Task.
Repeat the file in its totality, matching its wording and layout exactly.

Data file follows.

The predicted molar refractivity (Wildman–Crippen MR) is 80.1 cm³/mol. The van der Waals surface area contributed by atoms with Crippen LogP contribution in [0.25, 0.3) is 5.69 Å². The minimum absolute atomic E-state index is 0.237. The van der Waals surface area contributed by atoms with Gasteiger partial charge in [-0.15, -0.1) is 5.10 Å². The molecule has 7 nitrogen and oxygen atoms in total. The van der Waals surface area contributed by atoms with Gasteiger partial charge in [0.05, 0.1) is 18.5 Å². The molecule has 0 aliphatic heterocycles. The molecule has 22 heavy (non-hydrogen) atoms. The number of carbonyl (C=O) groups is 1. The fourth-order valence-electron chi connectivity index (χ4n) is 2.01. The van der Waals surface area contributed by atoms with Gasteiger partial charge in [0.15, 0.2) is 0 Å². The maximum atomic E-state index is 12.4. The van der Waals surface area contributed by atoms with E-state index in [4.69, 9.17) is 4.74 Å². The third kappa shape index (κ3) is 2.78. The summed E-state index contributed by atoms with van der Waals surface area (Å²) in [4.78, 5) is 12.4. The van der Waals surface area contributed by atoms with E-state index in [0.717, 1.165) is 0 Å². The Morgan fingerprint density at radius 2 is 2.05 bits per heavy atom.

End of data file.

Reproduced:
The predicted molar refractivity (Wildman–Crippen MR) is 80.1 cm³/mol. The van der Waals surface area contributed by atoms with Crippen LogP contribution in [0.25, 0.3) is 5.69 Å². The minimum absolute atomic E-state index is 0.237. The van der Waals surface area contributed by atoms with Gasteiger partial charge in [-0.15, -0.1) is 5.10 Å². The molecule has 7 nitrogen and oxygen atoms in total. The van der Waals surface area contributed by atoms with Gasteiger partial charge in [0.05, 0.1) is 18.5 Å². The molecule has 0 aliphatic heterocycles. The molecule has 22 heavy (non-hydrogen) atoms. The number of carbonyl (C=O) groups is 1. The fourth-order valence-electron chi connectivity index (χ4n) is 2.01. The van der Waals surface area contributed by atoms with Gasteiger partial charge in [0.15, 0.2) is 0 Å². The maximum atomic E-state index is 12.4. The van der Waals surface area contributed by atoms with E-state index in [4.69, 9.17) is 4.74 Å². The third kappa shape index (κ3) is 2.78. The summed E-state index contributed by atoms with van der Waals surface area (Å²) in [4.78, 5) is 12.4. The van der Waals surface area contributed by atoms with E-state index in [0.717, 1.165) is 0 Å². The Morgan fingerprint density at radius 2 is 2.05 bits per heavy atom.